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János Apáczai Csere (June 10, 1625 – January 31, 1659) was a Transylvanian Hungarian polyglot and mathematician, famous for his work The Hungarian Encyclopedia, the first textbook to be written in Hungarian.[1] The Encyclopædia Britannica calls him "the leading Protestant scholar and writer" of 17th-century Hungary.[2]

He was born in Apaţa (today in Braşov County, Romania) on June 10, 1625; the "Apáczai" in his name is an indication of his birthplace.[1] The Csere family into which he was born were of the minor nobility,[1] but his parents died when he was young and he was brought up an orphan.[3] After college studies in Gyulafehérvár, one of Csere's teachers there, Johann Heinrich Bisterfeld, persuaded the local bishop, István Katona, to fund a scholarship for Apáczai to continue his education in The Netherlands.[3] He began these studies at the University of Franeker and later went to Leiden University and Utrecht University;[1] in 1651 he earned a doctorate in theology from the University of Harderwijk.[3] He married a Dutch woman, Aletta van der Maet, in the same year, but returned with her to Gyulafehérvár in 1652 at the request of Prince George II Rákóczi.[1][3] At this time, Bisterfeld was still head of the school in Gyulafehérvár, but on his death in 1655 Apáczai fell out of favor and lost his position;[3] in 1656 he was sent instead to what is now Cluj-Napoca to become head of the Kolozsvár School there.[1] He died in 1659 at the age of 34.[1]

Apáczai wrote his encyclopedia while he was in Utrecht,[3] and it was in Utrecht that it was published, in 1653 or 1655, after he had returned to Transylvania.[1] The first part of the encyclopedia consisted of a translation of the philosophy of Descartes, and the second and third covered logic following the earlier treatments of Petrus Ramus and his student Amesius. The fourth part concerned arithmetic, and the fifth part geometry, again based on the work of Ramus. The sixth part covered astronomy, and was notable for including controversial heliocentric theories of cosmology. The remaining parts of the encyclopedia concerned natural history, technology, history, social institutions, and theology. Apáczai's work fell into disfavor and neglect in the late 17th and early 18th centuries, after the Hungarian Counter-Reformation led to a return of Catholicism in that country. However, in 1803, a second edition was published, and it was republished again as recently as 1977 by Kriterion. Due to this work, Apáczai is now considered a national cultural hero.[1]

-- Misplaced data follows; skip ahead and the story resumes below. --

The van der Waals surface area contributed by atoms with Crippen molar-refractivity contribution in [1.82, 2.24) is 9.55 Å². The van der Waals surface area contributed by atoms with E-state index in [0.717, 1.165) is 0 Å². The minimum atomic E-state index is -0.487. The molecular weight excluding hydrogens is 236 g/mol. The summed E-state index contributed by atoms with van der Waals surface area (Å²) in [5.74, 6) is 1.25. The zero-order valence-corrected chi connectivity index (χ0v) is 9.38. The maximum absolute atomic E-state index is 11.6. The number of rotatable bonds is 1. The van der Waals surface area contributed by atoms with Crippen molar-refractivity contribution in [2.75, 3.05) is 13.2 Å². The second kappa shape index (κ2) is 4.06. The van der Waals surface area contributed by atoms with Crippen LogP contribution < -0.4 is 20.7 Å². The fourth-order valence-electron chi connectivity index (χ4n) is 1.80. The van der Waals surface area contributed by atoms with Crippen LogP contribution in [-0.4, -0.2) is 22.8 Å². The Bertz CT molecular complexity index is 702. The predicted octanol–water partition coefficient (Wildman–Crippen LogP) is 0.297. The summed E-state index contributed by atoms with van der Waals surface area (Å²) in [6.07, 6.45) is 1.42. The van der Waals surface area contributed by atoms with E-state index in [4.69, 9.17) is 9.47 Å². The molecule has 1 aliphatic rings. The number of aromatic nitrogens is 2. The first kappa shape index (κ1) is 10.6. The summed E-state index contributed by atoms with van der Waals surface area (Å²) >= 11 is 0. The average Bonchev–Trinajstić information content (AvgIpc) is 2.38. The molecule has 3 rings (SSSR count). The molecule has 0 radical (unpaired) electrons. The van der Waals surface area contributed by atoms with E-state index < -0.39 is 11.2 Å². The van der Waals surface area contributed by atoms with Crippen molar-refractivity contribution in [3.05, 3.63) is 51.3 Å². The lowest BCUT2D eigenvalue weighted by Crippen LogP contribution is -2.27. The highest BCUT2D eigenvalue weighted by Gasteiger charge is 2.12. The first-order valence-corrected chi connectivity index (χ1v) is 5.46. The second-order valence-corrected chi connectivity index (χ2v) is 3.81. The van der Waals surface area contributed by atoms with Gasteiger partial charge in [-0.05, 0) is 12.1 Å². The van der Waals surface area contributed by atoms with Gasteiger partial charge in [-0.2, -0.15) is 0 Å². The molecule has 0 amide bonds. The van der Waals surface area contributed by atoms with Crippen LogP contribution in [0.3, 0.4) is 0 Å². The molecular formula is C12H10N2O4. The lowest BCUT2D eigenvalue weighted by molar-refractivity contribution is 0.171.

The Apáczai Csere János High School in Budapest (alma mater of Ferenc Gyurcsány) is named after Apáczai, as are the Apáczai Csere János High School in Cluj,[4] the Apáczai Csere János Teacher-Training College in Győr, and Apáczai Csere János utca (a street in Budapest). In 1998, the Hungarian government established the Apáczai Public Foundation for the education of Hungarians living in other countries.[5]


1. ^ a b c d e f g h i Palló, Gábor (2002), "Textbooks as means of scientific communication: The Hungarian case", 3rd STEP Meeting on Scientific and Technological Textbooks in the European Periphery, Aegina, Greece, .
2. ^ János Apáczai Csere, Encyclopædia Britannica, retrieved 2009-03-18.
3. ^ a b c d e f O'Connor, John J.; Robertson, Edmund F., "János Apáczai Csere", MacTutor History of Mathematics archive, University of St Andrews, .
4. ^ Who was Apáczai Csere János, Szilágyi Júlia, Apáczai Csere János High School, Cluj. Retrieved 2009-03-18.
5. ^ Apáczai Public Foundation web site (in Hungarian). Established by Government Resolution 1162/1998. (XII. 17).

Additional reading

* Bán, Imre (1958), Apáczai Csere János, Budapest: Akadémiai Kiadó . A book-length study of the writings of Apáczai, in Hungarian.


Mathematics Encyclopedia

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